It has also said there is no legislation in place which would allow for telecom operators to intercept text messages, phone calls or internet messages.

The Guardian newspaper report, however, says Vodafone has revealed ‘wires had been connected directly to its network and those of other telecoms groups, allowing agencies to listen to or record live conversations and, in certain cases, track the whereabouts of a customer.’

Concerns about phone and internet monitoring in FIji is not new. The subject has come up before on this blog, including revelations from former 3FIR commander, Roko Ului Mara, who says the regime started tapping phones in 2007.

Mara said both Connect and Vodafone do it, but Vodafone was the worst. Others have attested also that the regime uses experts from both India and China to spy on Fiji citizens, especially its critics. —–

World’s First Climate Change Refugee Denied Asylum in New Zealand

Filed under: climate change,kiribati,new zealand — admin @ 3:16 pm

A Man from the small Pacific islands of Kiribati applied as a “climate refugee” in New Zealand. Mr. Teitiota is the first to apply for such a refugee status. A New Zealand Judge dismissed Mr. Teitiota case and denied him and his family refugee status. This ruling was appealed the New Zealand Court of Appeals upheld the decision of the lower court. Mr. Teitiota and his family have been living illegally in New Zealand for the past seven years, after his initial visa exprired he applied for refugee status. Since Mr. Teitiota’s case and appeal have failed in the New Zealand courts, he and his family are to be deported back to Kiribati. Mr. Teitiota is married with three children, all three children were born in New Zealand; however, New Zealand does not recognize the offspring of illegal immigrants born in the country as citizens.

Kiribati

Abandoned Kiribati farm that has been destroyed by sea water

The New Zealand court held that under international law Mr. Teitiota does not qualify as a refugee. The UN Refugee Convention of 1951 states that a refugee must fear persecution if they returned home, the courts determined that this is a criterion that Mr. Teitiota does not meet. The court went on to say that if refugee status were granted, the floodgates would open for all medium-term environmental deprivation or damage refugees, which would create an influx of refugees. The court further said that Mr. Teitiota and his family would be able to resume their prior subsistence life with dignity in Kiribati.

The islands of Kiribati are quickly being swallowed by the Pacific Ocean. Projections show that the Island will cease to exist by the end of this century. However, the island will become uninhabitable even earlier due to the rise in the rise in the sea-level combined with a more severe storm cycle that will contaminate the water table and with it all the agricultural land. The main atoll, Tarawa is six square miles in total, crammed into this space are 50,000 islanders and that space is quickly shrinking.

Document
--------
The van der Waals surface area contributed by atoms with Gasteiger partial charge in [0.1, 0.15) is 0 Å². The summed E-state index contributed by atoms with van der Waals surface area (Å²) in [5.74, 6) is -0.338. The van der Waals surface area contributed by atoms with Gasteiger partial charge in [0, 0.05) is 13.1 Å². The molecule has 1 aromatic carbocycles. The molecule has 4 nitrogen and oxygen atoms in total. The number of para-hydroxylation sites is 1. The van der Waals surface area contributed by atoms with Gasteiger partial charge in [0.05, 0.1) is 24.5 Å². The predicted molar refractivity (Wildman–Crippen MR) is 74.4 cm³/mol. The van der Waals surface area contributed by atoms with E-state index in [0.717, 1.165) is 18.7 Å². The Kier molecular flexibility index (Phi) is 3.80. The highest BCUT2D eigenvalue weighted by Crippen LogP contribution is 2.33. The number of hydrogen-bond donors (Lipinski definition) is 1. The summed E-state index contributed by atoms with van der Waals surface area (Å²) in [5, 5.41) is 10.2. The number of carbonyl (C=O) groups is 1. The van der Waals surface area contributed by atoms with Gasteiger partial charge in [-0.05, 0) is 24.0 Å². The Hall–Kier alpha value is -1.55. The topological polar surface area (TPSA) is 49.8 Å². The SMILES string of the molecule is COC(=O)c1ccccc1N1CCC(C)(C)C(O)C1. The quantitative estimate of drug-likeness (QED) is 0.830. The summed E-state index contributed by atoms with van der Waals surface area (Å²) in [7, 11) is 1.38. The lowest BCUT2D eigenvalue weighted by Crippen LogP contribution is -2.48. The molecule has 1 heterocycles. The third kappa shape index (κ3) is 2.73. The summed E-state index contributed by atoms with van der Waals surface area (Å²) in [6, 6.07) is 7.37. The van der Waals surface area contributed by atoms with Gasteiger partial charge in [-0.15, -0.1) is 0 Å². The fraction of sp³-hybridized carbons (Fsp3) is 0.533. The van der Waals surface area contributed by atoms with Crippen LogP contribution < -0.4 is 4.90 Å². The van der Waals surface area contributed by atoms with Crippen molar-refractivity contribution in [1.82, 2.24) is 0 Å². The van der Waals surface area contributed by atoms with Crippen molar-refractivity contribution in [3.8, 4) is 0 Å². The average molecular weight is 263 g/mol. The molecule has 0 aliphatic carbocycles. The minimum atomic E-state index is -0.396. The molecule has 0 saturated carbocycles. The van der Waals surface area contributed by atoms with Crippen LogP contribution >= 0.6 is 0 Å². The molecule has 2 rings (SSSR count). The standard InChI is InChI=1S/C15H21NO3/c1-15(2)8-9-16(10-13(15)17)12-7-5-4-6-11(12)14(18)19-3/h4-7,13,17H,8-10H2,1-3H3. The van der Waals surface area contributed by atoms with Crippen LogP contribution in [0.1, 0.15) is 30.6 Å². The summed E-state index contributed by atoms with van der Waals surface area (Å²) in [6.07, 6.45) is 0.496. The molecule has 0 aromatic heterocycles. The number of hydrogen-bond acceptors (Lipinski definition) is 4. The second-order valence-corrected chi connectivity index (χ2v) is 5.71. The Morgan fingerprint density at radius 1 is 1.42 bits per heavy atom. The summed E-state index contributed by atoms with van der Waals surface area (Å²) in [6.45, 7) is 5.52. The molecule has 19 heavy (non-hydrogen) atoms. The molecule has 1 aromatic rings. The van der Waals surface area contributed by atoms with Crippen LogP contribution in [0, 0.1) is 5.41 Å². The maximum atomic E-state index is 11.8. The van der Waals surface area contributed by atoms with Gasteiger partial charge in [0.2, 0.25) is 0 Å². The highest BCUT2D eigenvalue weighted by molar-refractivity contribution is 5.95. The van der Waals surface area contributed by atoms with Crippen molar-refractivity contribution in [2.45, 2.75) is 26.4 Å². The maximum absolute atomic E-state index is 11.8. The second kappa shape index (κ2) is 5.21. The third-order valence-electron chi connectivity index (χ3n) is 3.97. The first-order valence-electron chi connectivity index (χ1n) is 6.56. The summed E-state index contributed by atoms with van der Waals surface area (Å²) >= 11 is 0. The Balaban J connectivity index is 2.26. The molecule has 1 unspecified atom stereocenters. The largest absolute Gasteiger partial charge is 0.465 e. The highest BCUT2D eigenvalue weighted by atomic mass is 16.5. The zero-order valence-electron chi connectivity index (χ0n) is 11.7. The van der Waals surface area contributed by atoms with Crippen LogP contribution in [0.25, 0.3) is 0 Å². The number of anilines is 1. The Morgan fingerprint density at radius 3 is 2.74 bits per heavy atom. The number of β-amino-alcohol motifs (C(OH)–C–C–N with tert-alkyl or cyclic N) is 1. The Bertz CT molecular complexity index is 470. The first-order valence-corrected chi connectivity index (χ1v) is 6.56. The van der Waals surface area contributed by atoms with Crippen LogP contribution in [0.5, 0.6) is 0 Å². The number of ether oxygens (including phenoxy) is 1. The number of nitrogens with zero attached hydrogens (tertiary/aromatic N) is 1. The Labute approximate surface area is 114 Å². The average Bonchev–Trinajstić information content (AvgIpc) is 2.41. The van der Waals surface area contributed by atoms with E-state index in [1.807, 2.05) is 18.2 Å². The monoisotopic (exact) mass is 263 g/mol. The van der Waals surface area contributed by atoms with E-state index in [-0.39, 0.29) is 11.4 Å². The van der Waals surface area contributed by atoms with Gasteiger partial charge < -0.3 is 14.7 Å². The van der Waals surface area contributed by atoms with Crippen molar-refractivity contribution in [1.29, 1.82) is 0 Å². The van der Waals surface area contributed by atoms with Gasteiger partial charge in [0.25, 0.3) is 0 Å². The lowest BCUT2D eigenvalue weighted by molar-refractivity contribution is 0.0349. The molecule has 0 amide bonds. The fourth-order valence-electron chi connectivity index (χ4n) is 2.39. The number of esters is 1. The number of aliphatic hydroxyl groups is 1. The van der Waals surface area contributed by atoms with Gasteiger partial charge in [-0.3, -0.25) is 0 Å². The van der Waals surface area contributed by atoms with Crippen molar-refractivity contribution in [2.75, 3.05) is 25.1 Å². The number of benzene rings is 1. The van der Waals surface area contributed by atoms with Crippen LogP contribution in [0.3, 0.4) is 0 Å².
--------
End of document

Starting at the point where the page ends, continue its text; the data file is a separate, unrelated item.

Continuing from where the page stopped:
The President of Kiribati is exploring options for a mass migration and the Kiribati government hoped that the case in New Zealand would give them that option. Other options the government is pursuing include the purchase of land in Fiji as a possible resettlement option. The government has also explored the option of building a man made island to resettle the population. In total there are over 100,000 people in Kiribati that will eventually be displaced by the rising sea level. With any option the the option of building a man made island to resettle the population. In total there are over 100,000 people in Kiribati that will eventually be displaced by the rising sea level. With any option the government pursues it will be difficult to relocate such as large group of people.

Strong M6.4 earthquake registered off the coast of Vanuatu

Filed under: climate change,disaster,vanuatu — admin @ 2:47 pm

Earthquake registered as M6.4 on the Richter scale struck off the coast of Vanuatu on June 19, 2014 at 10:17 UTC. USGS reports depth of 59.9 km (37.2 miles), EMSC is reporting same magnitude at depth of 60 km.

Epicenter was located 85 km (53 miles) WNW of Sola, and 219 km (136 miles) N of Luganville, Vanuatu.

There are about 6 295 people living within 100 km radius.

USGS issued green alert for for shaking-related fatalities and economic losses.

Overall, the population in this region resides in structures that are vulnerable to earthquake shaking, though some resistant structures exist. Recent earthquakes in this area have caused secondary hazards such as landslides that might have contributed to losses.